Hyundai's 2016 Tucson made its global debut at the Geneva Motor Show at the beginning of March, but the New York Auto Show this week provided the first opportunity to get a look at the compact SUV in U.S. trim.
Former Audi designer and current Hyundai design chief Peter Schreyer's sharp, stylized sheet metal should prove a boon to sales in America's red-hot compact crossover market, and help continue the Korean manufacturer's continued upmarket assent.
Domestic buyers will get the choice of two I-4 engines: a 2.0-liter, 164-horsepower unit, or more advanced 1.6-liter turbo. While down on displacement, the smaller option will be good for ten more horsepower and come mated to a seven-speed dual-clutch gearbox. Base models will get a conventional six-speed automatic. A 1.7-liter diesel will be available overseas, but American buyers will predictably not get that option.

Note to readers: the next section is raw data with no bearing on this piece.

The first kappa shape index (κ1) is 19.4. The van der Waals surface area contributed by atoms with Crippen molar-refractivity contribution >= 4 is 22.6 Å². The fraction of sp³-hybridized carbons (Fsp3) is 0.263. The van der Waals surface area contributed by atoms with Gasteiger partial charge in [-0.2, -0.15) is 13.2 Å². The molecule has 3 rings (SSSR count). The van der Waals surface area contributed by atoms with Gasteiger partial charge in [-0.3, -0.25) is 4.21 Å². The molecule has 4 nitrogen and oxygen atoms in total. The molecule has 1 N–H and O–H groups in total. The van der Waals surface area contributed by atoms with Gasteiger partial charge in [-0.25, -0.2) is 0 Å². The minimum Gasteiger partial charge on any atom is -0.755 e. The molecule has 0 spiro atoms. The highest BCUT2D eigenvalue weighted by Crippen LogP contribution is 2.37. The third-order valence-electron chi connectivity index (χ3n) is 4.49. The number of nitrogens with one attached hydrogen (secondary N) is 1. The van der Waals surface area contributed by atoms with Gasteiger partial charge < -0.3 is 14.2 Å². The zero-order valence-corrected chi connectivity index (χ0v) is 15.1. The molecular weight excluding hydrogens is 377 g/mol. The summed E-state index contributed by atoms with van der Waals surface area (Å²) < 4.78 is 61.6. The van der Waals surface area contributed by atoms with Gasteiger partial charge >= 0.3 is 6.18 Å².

While we've previously compared the cabin to some of Hyundai's less inspired efforts, the Tucson's new navigation and seven year subscription to the TomTom Live—which provides drivers with real-time traffic updates—should make up in functionality what's lacking in aesthetics.
Additionally, the presence of technologies like Autonomous Emergency Braking, the Lane Keeping Assist System and Rear Traffic Cross Alert, should resonate with consumers increasingly aware of the benefits of active safety systems.
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